Related: I flew Boeing's Starliner spacecraft in 4 different simulators. Here's what I learned (video, photos)

Butch Wilmore, commander for Crew Flight Test, outside the Boeing Starliner spacecraft during a dress rehearsal on April 26, 2024. The scorch mark on the side of the spacecraft is a harmless souvenir from re-entry during an uncrewed mission known as Orbital Flight Test, in 2019. (Image credit: Mike Fincke/NASA/X)

The CFT astronauts' experience will come to the fore as Boeing seeks to join SpaceX as a regular supplier of astronaut spacecraft for long-duration stints to the ISS. Both companies received billion-dollar-scale contracts from NASA in 2014 for commercial crew missions. 

Boeing's contract for Starliner is valued at $4.2 billion in 2014 dollars, compared to SpaceX's $2.6 billion. (Soyuz also continues to send some NASA astronauts aloft for policy and backup reasons, under separate NASA funding.)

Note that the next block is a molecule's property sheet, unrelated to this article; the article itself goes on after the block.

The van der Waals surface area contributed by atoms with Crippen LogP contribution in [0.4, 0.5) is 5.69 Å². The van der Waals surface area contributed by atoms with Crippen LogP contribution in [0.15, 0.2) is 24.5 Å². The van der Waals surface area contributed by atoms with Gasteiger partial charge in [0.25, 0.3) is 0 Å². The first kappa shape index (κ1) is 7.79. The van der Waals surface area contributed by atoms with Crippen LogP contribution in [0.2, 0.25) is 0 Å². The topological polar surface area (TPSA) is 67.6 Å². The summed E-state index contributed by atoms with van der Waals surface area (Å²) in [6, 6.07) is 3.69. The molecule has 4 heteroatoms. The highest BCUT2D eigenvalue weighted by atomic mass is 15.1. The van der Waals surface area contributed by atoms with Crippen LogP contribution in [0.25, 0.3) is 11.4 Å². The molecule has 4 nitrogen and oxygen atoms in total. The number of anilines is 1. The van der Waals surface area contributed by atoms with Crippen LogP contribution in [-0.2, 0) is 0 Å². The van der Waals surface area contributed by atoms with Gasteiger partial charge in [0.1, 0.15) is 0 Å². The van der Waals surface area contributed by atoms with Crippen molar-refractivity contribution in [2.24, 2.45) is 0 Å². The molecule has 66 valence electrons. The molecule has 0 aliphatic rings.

SpaceX flew its first test Crew Dragon astronaut flight in 2020; 11 operational ones to ISS swiftly followed. Boeing, however, required extra time and testing. The first uncrewed Starliner test flight in 2019 failed to reach the ISS as planned after software glitches stranded the spacecraft in the wrong orbit. The second attempt in 2022 got to ISS safely, however, as dozens of implemented fixes solved the issue.

Boeing's Starliner space capsule docked at the International Space Station for the first time, during an uncrewed test in 2022. (Image credit: ESA)

CFT was then expected to fly last year, but was delayed by several months because new technical problems arose. The suspension lines of Starliner's main parachutes, for example, could handle less load than engineers thought. The capsule's wiring was also revealed to be largely covered in flammable P213 tape.